FAA Privatization: There They go Again!

Why does Congress keep returning to the idea of FAA Privatization? Why must general aviation keep fighting off efforts to privatize US Air Traffic Control? Dave Higdon reviews the latest threat to emerge via the 2019 government reorganization proposal...

Dave Higdon  |  29th June 2018
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Dave Higdon
Dave Higdon

Dave Higdon is a highly respected, NBAA Gold Wing award-winning aviation journalist who has covered all...

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ATC Tower at Private Airport

Why does Congress keep returning to FAA Privatization? Why must general aviation keep fighting off efforts to privatize US ATC? Dave Higdon reviews the latest threat to emerge in the 2019 government reorganization proposal... 
Four little words uttered by Ronald Reagan on October 28, 1980, went a long way to undermine then-President Jimmy Carter in his campaign to win re-election to the White House.
Responding to Carter's efforts to tap into public uncertainty about the former California governor and his qualifications for the Oval Office, Reagan said, “There you go again!”
Into the present day, President Trump's new 2019 government re-organization proposal again contains language aimed at privatizing the FAA's Air Traffic Service.
Just weeks after the most recent privatization effort slumped to an overwhelming defeat, the GA community respond: “There you go again!”
Last Thursday six aviation associations – AOPA, EAA, GAMA, HAI, NATA and NBAA – jointly and individually released statements strongly opposing the Trump Administration’s government-reorganization proposals, specifically because it includes the privatization of the US air traffic control services.
Profit Motive Inherent to Not-For-Profits

Several fundamental flaws exist in the Trump proposal that are unsurprisingly similar to other ATC privatization proposals from Airlines 4 America, Conservative groups and free-market gurus. Monopolies are inherently anti-competitive.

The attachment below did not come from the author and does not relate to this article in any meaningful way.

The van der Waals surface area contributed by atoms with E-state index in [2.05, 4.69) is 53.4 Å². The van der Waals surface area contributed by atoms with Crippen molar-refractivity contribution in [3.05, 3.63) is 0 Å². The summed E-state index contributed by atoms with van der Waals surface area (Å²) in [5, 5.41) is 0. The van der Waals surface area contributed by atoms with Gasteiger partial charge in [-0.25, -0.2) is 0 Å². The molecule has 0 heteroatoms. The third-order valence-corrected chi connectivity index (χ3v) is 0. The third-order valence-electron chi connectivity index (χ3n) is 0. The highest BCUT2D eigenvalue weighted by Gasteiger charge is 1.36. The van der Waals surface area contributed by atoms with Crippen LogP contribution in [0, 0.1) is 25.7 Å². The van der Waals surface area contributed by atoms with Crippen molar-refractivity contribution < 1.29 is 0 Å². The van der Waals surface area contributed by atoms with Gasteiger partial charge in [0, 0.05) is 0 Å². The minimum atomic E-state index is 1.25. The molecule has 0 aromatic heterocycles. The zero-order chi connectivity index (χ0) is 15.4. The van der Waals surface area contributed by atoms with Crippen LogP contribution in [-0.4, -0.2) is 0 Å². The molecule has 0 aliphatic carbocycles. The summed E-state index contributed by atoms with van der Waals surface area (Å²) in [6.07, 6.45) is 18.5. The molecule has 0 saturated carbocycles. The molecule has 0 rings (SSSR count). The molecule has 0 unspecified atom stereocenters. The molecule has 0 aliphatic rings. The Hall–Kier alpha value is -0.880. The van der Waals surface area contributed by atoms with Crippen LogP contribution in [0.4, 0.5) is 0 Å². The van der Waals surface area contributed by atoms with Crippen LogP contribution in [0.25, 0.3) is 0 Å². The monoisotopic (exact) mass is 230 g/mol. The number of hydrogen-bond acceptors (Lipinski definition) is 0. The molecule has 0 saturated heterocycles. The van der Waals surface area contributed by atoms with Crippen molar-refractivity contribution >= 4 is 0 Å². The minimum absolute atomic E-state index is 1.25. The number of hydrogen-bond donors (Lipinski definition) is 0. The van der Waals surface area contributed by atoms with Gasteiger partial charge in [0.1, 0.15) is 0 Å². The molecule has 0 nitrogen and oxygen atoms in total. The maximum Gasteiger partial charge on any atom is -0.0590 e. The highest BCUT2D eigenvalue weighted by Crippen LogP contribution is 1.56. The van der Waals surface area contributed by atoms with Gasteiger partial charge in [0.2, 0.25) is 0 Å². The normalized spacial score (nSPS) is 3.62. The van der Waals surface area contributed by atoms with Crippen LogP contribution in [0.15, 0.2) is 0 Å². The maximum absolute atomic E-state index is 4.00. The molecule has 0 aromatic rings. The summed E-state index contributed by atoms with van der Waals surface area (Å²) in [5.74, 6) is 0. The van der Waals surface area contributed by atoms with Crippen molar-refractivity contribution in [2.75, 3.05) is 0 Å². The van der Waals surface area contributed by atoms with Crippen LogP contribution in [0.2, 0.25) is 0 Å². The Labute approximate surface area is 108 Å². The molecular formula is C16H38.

There’s nothing new about the drive behind this latest proposal, which comes from the myth of the not-for-profit efficiency. Some believe that not-for-profits don't scrimp and cut when finances are tight; that they're inherently more efficient in handling public moneys. Statistics and studies reveal these contentions carry little basis.
Not-for-profits must earn an operating profit to afford to buy the equipment they need, pay employees' salaries and benefits, and more.
The opening round of money needed is easy since the proposal gifts ATC to the airlines.
But this proposed entity would lack a fundamental of the free-market system that proponents say they want ATC to emulate – Competition. There would be no competition for its user fees and no control by the users.
There They Go Again

As the joint aviation association’s letter notes, “…this concept has been fully considered in the US Congress and rejected despite years of repeated attempts.”
Those repeated attempts go back years and each one failed to win even a modicum of popular support.
So why make a move that is guaranteed to make air travel more expensive and less convenient – with a guarantee of no service improvement? (ATC doesn't cause delays – the airlines' own scheduling does that.)
Unfortunately, a couple of months downstream of that win Congress has yet to pass the proposed five-year FAA reauthorization from which the lawmakers roundly rejected the prior ATC-privatization attempt.
“Instead of focusing precious time and resources on what amounts to nothing more than a distraction to the aviation community, the Administration needs to support a long-term FAA bill, like those passed by the House of Representatives and now pending in the Senate,” the aviation associations’ letter continues.
So, here we go again (and, it appears, will keep going until Americans wake up to the realization that so-called privatization of government services never results in lower costs and better service). The fight is on. Again.
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